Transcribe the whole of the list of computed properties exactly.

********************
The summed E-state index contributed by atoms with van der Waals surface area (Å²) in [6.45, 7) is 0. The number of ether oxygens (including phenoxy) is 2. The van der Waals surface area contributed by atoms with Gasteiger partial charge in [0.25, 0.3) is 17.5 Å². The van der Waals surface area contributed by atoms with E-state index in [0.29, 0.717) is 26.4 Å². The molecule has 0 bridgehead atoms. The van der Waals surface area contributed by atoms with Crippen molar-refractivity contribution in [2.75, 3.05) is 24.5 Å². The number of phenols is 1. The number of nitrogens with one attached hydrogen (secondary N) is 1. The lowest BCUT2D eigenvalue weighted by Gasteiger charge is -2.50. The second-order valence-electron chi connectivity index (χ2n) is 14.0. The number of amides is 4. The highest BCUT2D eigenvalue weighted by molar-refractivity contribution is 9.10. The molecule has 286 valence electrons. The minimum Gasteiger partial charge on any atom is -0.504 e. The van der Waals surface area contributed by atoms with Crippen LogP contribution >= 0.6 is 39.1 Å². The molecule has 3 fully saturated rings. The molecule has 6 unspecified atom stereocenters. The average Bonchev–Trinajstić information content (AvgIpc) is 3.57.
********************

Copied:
The summed E-state index contributed by atoms with van der Waals surface area (Å²) in [6.45, 7) is 0. The number of ether oxygens (including phenoxy) is 2. The van der Waals surface area contributed by atoms with Gasteiger partial charge in [0.25, 0.3) is 17.5 Å². The van der Waals surface area contributed by atoms with E-state index in [0.29, 0.717) is 26.4 Å². The molecule has 0 bridgehead atoms. The van der Waals surface area contributed by atoms with Crippen molar-refractivity contribution in [2.75, 3.05) is 24.5 Å². The number of phenols is 1. The number of nitrogens with one attached hydrogen (secondary N) is 1. The lowest BCUT2D eigenvalue weighted by Gasteiger charge is -2.50. The second-order valence-electron chi connectivity index (χ2n) is 14.0. The number of amides is 4. The highest BCUT2D eigenvalue weighted by molar-refractivity contribution is 9.10. The molecule has 286 valence electrons. The minimum Gasteiger partial charge on any atom is -0.504 e. The van der Waals surface area contributed by atoms with Crippen LogP contribution >= 0.6 is 39.1 Å². The molecule has 3 fully saturated rings. The molecule has 6 unspecified atom stereocenters. The average Bonchev–Trinajstić information content (AvgIpc) is 3.57.